The DCMP also make vigorous efforts on educations of graduate students by organizing the condensed matter summer school in every summer since
2010(?). Each year, pedagogical lectures on several selected topics are provided by prominent leading scientists for 3-4 days. In 2021, the winter school
was launched to provide in-depth lectures on a focused single topic for 9 hours during two days.
To envision great progresses of condensed matter physics, we will make continual efforts to promote activities in the field of condensed matter physics in
the Asian pacific region by collaborating with AAPPS closely. At the same time, we warmly welcome members of AAPPS to join our activities in DCMP at
KPS. We hope that you have both a chance to introduce your recent research at the KPS/QMS meetings and an opportunity of strong networking with the
colleagues in our division.
Our society was founded as The Physical Society of the Republic of China (PSROC) on June 15, 1958; its name was changed to The Physical Society of Taiwan in 2018. We joined AAPPS as The Physical Society located in Taipei (TPS). TPS is a growing society – we have around 1,800 members in 2020, which is more than doubled that in 2001.
Our mission is to pursuit the progressive development and popularization of the physical sciences in Taiwan – in both scientific research and education, and to promote international communication and participation. In recent years, we pay attention to the policies of science and technology and economic innovation – emphasizing the impart of fundamental research on industrial transformation and promoting communication with industry.
The society has a board of 21 directors and 5 supervisors, all of whom are teaching and research personnel of universities or research institutes. TPS is also a well-organized and active civil social organization. We have four divisions and six committees under the board of directors to efficiently promote activities beneficial to academic affairs, including journal and magazine publication, promotion of women in physics research, the Annual Meeting of the Society, the public affairs forum, the promotion of educational activities in physics, and the development of international affairs. The divisions and committees include: Division of Academy (responsible for academic activities and selection affairs), Division of Development (underneath which are International Affairs Committee, Physics Education Committee, Committee on Women in Physics, and Public Affairs Committee), Division of Publication (underneath which are the Chinese Journal of Physics Editorial Board, the Bimonthly Editorial Board, and the Network Working Group), and Division of Finance and Personnel.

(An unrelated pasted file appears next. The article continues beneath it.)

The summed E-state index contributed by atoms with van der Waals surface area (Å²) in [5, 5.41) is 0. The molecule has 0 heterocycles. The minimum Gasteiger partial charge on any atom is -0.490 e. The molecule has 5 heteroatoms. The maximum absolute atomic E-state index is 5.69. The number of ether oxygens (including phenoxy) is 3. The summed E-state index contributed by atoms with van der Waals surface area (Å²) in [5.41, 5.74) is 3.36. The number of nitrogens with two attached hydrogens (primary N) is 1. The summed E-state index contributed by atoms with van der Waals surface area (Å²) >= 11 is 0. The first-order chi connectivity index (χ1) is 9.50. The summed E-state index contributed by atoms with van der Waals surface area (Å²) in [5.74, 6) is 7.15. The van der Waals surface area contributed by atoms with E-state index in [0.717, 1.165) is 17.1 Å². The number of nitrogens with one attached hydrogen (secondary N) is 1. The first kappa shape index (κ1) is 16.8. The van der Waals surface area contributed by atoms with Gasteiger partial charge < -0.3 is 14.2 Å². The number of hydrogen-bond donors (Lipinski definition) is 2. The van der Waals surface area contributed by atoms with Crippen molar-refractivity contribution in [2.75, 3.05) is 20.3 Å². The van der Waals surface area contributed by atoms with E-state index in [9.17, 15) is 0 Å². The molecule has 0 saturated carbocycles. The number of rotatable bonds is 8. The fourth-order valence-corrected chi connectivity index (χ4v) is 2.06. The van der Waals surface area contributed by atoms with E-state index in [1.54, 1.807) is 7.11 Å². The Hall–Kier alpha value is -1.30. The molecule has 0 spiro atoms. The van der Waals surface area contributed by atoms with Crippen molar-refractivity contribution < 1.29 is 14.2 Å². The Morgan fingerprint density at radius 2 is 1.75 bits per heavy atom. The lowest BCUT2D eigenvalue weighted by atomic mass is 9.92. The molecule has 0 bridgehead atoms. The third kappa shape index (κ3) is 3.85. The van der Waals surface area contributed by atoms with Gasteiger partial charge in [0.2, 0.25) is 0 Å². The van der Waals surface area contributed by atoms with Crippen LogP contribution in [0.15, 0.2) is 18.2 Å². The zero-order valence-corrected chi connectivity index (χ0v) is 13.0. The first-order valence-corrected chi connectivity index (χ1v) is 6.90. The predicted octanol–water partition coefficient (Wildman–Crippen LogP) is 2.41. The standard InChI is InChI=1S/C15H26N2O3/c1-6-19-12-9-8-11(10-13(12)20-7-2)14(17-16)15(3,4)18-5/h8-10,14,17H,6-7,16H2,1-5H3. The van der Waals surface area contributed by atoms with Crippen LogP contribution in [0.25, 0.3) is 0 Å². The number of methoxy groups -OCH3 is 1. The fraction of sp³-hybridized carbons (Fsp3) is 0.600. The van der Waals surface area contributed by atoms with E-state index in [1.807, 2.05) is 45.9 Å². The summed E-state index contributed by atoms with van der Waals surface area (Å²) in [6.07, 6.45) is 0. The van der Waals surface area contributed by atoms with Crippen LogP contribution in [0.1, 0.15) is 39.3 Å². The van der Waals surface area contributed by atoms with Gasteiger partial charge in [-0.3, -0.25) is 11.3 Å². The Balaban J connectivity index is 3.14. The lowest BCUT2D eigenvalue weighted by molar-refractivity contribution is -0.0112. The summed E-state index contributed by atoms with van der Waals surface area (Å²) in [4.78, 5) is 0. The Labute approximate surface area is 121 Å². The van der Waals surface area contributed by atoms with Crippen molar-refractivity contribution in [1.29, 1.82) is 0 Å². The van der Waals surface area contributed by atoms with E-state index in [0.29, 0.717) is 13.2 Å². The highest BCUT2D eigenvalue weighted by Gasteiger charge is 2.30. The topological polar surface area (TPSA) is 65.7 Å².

The society also sets up the divisions for specialized fields. The mission of the specialized divisions is to promote international collaboration and participate international affairs. The first division, the Particle and Field, was founded on September 9, 2020. Other specialized field divisions are being organized. The society also sets up the Student Chapter under the Division of Academics on February 2, 2021. The mission of the Chapter is to provide students the opportunity to participate in physics-related public affairs and to strengthen the connection with physics students abroad.
TPS has two regular publications: the Chinese Journal of Physics (an academic journal founded in 1963) and the Physics Bimonthly (a magazine founded in 1979). We are dedicated to improving the quality of academic research papers in the Chinese Journal of Physics as well to promoting physics and popular science education in Taiwan. For example, Physics Bimonthly is a high-quality magazine in all aspects, from contents to editing and art design; its subscribers already include general public. At the same time, TPS holds many educational activities and academic seminars, including its own Annual Meeting, the well-recognized 2005-Year-of-Physics activities, and “Taiwan Night”, which connect all Taiwanese scholars around the world.
In international participation, TPS has signed bilateral agreements with 17 academic societies, including American Physical Society (APS) and Physical Society of Japan (JPS). TPS has also been a long-time participant in international organizations, such as International Union of Pure and Applied Physics (IUPAP) and the Association of Asia Pacific Physical Societies (AAPPS). In 2017, TPS became the first foreign member of American Institute of Physics (AIP).